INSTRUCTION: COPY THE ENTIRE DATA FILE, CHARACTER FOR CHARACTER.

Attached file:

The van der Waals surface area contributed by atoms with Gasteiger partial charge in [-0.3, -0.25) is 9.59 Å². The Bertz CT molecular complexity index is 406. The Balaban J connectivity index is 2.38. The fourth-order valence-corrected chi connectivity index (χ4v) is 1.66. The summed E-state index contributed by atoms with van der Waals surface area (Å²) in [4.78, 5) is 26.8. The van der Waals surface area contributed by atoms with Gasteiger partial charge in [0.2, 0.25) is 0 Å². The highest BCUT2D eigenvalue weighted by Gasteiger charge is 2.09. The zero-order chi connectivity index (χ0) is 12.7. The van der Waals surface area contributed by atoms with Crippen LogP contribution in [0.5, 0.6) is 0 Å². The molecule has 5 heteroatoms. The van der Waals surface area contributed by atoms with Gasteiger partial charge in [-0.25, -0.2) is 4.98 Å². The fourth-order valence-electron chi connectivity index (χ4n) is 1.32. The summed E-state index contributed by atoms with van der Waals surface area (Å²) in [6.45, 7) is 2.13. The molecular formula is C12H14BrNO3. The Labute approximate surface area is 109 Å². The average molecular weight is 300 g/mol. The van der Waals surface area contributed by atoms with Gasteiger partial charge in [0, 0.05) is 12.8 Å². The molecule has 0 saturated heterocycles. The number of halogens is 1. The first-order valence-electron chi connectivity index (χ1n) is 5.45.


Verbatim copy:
The van der Waals surface area contributed by atoms with Gasteiger partial charge in [-0.3, -0.25) is 9.59 Å². The Bertz CT molecular complexity index is 406. The Balaban J connectivity index is 2.38. The fourth-order valence-corrected chi connectivity index (χ4v) is 1.66. The summed E-state index contributed by atoms with van der Waals surface area (Å²) in [4.78, 5) is 26.8. The van der Waals surface area contributed by atoms with Gasteiger partial charge in [0.2, 0.25) is 0 Å². The highest BCUT2D eigenvalue weighted by Gasteiger charge is 2.09. The zero-order chi connectivity index (χ0) is 12.7. The van der Waals surface area contributed by atoms with Crippen LogP contribution in [0.5, 0.6) is 0 Å². The molecule has 5 heteroatoms. The van der Waals surface area contributed by atoms with Gasteiger partial charge in [-0.25, -0.2) is 4.98 Å². The fourth-order valence-electron chi connectivity index (χ4n) is 1.32. The summed E-state index contributed by atoms with van der Waals surface area (Å²) in [6.45, 7) is 2.13. The molecular formula is C12H14BrNO3. The Labute approximate surface area is 109 Å². The average molecular weight is 300 g/mol. The van der Waals surface area contributed by atoms with Gasteiger partial charge in [0, 0.05) is 12.8 Å². The molecule has 0 saturated heterocycles. The number of halogens is 1. The first-order valence-electron chi connectivity index (χ1n) is 5.45.